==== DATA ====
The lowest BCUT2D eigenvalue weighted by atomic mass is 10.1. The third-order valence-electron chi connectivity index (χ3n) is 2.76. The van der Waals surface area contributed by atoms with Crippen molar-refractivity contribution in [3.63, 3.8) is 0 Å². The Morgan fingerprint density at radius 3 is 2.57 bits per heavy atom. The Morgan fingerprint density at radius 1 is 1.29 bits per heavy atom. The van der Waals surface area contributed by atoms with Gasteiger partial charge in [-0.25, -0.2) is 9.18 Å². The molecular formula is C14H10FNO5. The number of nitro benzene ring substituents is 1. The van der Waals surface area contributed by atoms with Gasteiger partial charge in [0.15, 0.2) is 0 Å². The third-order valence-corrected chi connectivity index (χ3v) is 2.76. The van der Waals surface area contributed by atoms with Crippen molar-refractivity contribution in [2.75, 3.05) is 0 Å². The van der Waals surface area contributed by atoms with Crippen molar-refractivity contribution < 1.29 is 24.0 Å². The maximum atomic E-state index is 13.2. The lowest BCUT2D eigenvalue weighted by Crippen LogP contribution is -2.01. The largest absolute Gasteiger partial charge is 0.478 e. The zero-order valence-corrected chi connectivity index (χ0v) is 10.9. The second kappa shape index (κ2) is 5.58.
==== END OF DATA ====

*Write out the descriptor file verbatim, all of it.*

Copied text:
The lowest BCUT2D eigenvalue weighted by atomic mass is 10.1. The third-order valence-electron chi connectivity index (χ3n) is 2.76. The van der Waals surface area contributed by atoms with Crippen molar-refractivity contribution in [3.63, 3.8) is 0 Å². The Morgan fingerprint density at radius 3 is 2.57 bits per heavy atom. The Morgan fingerprint density at radius 1 is 1.29 bits per heavy atom. The van der Waals surface area contributed by atoms with Gasteiger partial charge in [-0.25, -0.2) is 9.18 Å². The molecular formula is C14H10FNO5. The number of nitro benzene ring substituents is 1. The van der Waals surface area contributed by atoms with Gasteiger partial charge in [0.15, 0.2) is 0 Å². The third-order valence-corrected chi connectivity index (χ3v) is 2.76. The van der Waals surface area contributed by atoms with Crippen molar-refractivity contribution in [2.75, 3.05) is 0 Å². The van der Waals surface area contributed by atoms with Crippen molar-refractivity contribution < 1.29 is 24.0 Å². The maximum atomic E-state index is 13.2. The lowest BCUT2D eigenvalue weighted by Crippen LogP contribution is -2.01. The largest absolute Gasteiger partial charge is 0.478 e. The zero-order valence-corrected chi connectivity index (χ0v) is 10.9. The second kappa shape index (κ2) is 5.58.